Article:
“But if there's anything in particular that parents want to ask directly within their own circumstances, then we asked them to contact us and that will all be on gov.je and we will support wherever possible and wherever we can.”

Will there be flexibility for teachers?  

Mr Rogers said that his department would be as sensitive with adults as they are with children.

“This is not a time to be enforcing attendance either as a child or as a teacher,” he said. 

Ahead of the reopening, teachers will be able to speak to their manager about any concerns they may have.

For those who have had an illness or have underlying conditions, a risk assessment will be carried out to decide what is best for them.  

Mr Rogers said his department is not following a “one-size-fits-all approach”, as some teachers and support staff might need to continue to shield.

He explained: “We need to make sure that we give the reassurance that gives people the confidence to come back but actually if a risk assessment says you are probably still better off working from home as a number of teachers and others have been doing, then we're quite prepared to continue to have a blended approach to the way we teach children.”

Will term times change? 

The Education Minister has said there are no plans to change the term dates.

Will the curriculum change?

The Education Minister has asked her department to amend the curriculum to make sure pupils returning to school have a positive experience in itself. 

Under what has been described as a 'recovery curriculum', the first weeks back at school will therefore place a greater emphasis on reassuring children and getting back into routine, instead of formal learning.

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Pictured: The first few weeks of school will focus on reassuring children, getting back into routine, instead of formal learning.

“We're planning on a themed approach which allows children to explore with their teachers those issues that they need to talk about and we think we should be talking about with them,” Mr Rogers said. 

What will happen to children transitioning to primary school or secondary school?

The Education Minister said her department is looking at how pupils in Year 6 can transition for a few days in a secondary school so that the academic year can start and continue as normal from September. 

Mr Rogers said that, in addition, staff are “parallel planning” for all years.

“Whilst you can't see those plans today, I'd like to reassure you as we've reassured the Minister that we are working through how to bring every year group back and this is about timing and the timing is you've heard time and again from us is all about responding to how it plays out in the first days and weeks with the extras children coming back and also what the ongoing health advice is going to be.”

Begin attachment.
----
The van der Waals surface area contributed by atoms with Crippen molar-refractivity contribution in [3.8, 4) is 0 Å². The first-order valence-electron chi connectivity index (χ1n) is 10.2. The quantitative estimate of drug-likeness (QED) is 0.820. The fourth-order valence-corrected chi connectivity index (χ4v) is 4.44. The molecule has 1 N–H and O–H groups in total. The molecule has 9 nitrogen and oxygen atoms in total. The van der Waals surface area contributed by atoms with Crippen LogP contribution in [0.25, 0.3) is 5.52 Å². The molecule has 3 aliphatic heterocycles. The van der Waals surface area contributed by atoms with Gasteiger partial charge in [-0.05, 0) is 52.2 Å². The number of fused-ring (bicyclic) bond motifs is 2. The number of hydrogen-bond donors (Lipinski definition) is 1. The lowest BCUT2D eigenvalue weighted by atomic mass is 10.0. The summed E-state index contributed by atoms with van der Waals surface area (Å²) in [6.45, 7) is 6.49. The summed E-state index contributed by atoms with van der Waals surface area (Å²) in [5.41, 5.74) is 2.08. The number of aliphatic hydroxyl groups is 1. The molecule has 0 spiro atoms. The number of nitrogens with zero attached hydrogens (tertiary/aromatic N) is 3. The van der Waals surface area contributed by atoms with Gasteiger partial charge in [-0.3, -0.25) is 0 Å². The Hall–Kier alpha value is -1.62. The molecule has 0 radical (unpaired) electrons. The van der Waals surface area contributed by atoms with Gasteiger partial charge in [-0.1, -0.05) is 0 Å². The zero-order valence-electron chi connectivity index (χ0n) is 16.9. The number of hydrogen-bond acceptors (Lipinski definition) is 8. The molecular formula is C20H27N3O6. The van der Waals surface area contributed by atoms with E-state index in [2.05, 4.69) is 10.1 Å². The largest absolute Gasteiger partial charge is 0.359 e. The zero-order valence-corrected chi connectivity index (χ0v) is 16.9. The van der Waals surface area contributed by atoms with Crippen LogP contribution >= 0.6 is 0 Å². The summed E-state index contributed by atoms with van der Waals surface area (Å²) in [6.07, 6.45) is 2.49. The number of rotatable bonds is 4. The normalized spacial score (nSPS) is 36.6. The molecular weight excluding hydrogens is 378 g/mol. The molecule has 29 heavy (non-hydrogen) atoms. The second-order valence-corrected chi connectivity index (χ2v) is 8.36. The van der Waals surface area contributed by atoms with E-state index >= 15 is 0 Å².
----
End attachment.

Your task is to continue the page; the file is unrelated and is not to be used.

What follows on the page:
What data has the government gathered to inform its 'back to school' approach?

Dr Turnbull said that the approach had been informed by "huge international studies" rather than local data.

She explained children weren't included in the recent antibody survey as it was for research, raising ethical questions. However, the government is considering PCR (diagnostic) tests for students in future.

The Education Minister also confirmed that STAC felt the move to be safe and that evidence suggested that children are not 'super spreaders' of the virus, as initially expected.

The comments echoed those made by the former Acting Medical Officer for Health Dr Ivan Muscat, who, in response to questions from Express last week, revealed that school closures had very little impact on the spread of the virus.

CYPES 'back to school' approach has also been informed by a survey of over 2,000 children and young people about covid-19.

How did children feel about the school closures?

CYPES' survey saw almost half (48%) of children state they were feeling worried, while over 80% said they missed their friends.

A vast majority (95%) said they felt safe at home, but a small number expressed concerns relating to covid-19, home life, or wellbeing.  

A small number also stated that family life was a worry with a very small number concerned about domestic violence, alcohol use in the household and overcrowded housing.

About one in three children expressed some sort of concern, such as anxiety, sadness, or safety concerns. 

Of these, anxiety was most common, affecting around 10% of primary children surveyed and 15-20% of older children.

Younger children were more likely to express sadness about going back to school.

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Posted by Jon Jon on
Do children need to wear their school uniform or can they dress in their own clothes ,makes keeping them in washed clean clothes easier.